KC: Yeah, I liked that. I think overall the adaptations I liked best this year were ones that were unique and not just the bestseller du jour. Deadpool was really cool. There was a comic book flavor that actually came through in that movie—which doesn’t always happen. The movie did a great job replicating the kind of narration that you get in this particular kind of visual literature.
PN: Yes. In a way I felt the film’s attempts to stick too much to Chiang’s original story crippled it a bit. The ending—the lead character’s re-integration into family life in a post-alien world—was, in my opinion, the film’s weakest piece. I think it was an homage to Chiang’s original story, which plays with a similar conceit via narrational tense changes—the past tense alien story is bracketed by present tense bits about the protagonist’s child. I just think maybe the film should have dropped that narrative container entirely.
KC: Yeah, I have to catch up on that—and a lot from this year. Like Miss Peregrine’s Home for Peculiar Children, Tim Burton’s latest movie. I really wanted to see that. Seemed good. It’s about children with, not necessarily super powers, more like oddities. One floats away. It’s strange. It was this small independent publisher’s YA novel—Dutton picked it up, but the original publisher is Quirk Books, an independent publisher in Philadelphia that publishes about 25 books per year—but became this big bestseller.
PN: Anything unexpected from the year?
KC: I was a little surprised by how The Girl On The Train did. It’s been the best-selling book in the world for a few years—and remains it. And it didn’t bowl over competition at the box office. It did well, but not exceptionally. That was sort of surprising.
PN: What do we have to look forward to in 2017?
KC: There’s for sure more Girl On The Train-like stuff coming out. I’m really looking forward to seeing the Sasha Gervasi adaptation of The November Criminals by Sam Munson. He’s a really good writer, but the novel’s not plot-heavy. There’s a lot on the page that feels at home on the page—so you have to wonder how it will become a film. I’m curious, especially, to see how the tone translates onto the screen. It’s a dark comedy about a high school student who is investigating the murder of one of his classmates, and gets more and more embroiled in it. It has a strong sense of place, set in the underworld of Washington, D.C., which is a city we haven’t really seen depicted in a non-political way.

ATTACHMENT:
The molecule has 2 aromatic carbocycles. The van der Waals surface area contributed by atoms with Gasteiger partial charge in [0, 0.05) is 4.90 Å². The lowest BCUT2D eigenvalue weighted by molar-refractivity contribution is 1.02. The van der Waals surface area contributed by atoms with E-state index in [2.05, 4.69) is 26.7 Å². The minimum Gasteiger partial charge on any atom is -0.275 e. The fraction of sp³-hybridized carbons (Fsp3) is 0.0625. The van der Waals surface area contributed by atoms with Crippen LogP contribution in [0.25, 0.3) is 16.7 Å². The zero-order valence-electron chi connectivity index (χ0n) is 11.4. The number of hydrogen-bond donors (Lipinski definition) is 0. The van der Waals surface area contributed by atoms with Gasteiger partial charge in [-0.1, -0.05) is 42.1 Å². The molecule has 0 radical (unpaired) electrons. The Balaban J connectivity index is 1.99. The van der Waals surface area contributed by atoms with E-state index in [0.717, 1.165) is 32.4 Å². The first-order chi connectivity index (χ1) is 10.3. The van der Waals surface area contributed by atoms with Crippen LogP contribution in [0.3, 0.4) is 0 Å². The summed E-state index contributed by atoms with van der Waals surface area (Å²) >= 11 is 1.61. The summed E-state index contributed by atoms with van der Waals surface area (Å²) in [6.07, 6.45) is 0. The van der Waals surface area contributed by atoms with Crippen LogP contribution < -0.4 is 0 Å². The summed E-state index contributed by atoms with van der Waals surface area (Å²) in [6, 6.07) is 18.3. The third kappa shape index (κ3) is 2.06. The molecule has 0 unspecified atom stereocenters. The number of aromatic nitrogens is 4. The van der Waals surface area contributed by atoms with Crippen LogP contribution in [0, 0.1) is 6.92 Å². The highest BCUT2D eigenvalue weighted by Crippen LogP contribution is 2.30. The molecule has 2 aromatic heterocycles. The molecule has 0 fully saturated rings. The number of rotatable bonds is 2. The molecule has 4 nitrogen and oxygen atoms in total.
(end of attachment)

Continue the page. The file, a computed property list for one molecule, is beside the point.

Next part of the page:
PN: Any other projects that you are personally excited about, or any that the industry is clamoring over?
KC: Hidden Figures is coming out next year. That’s a great book, just published this fall—and should be a big, important movie. And it’s also indicative of a trend that we’ve seen happening for the last few years: films about “female firsts.” This movie’s about a team of black women scientists and mathematicians working for NASA. They were groundbreakers in that field.
PN: I guess Amelia was like that.
KC: Yeah. There are a lot of adaptations coming up on T.V., too. Like Liane Moriarty’s book Big Little Lies, which Reese Witherspoon’s company Pacific Standard and Nicole Kidman’s Blossom Films did for HBO with Witherspoon and Kidman starring. It was a good book; good commercial fiction. And the adaptation looks really good, too. I’m curious to see it.
PN: Okay, cool. So much to look forward to!
KC: Yeah, right? I’ll be in LA next week—gonna try to get my rackets re-strung by the time I’m out there.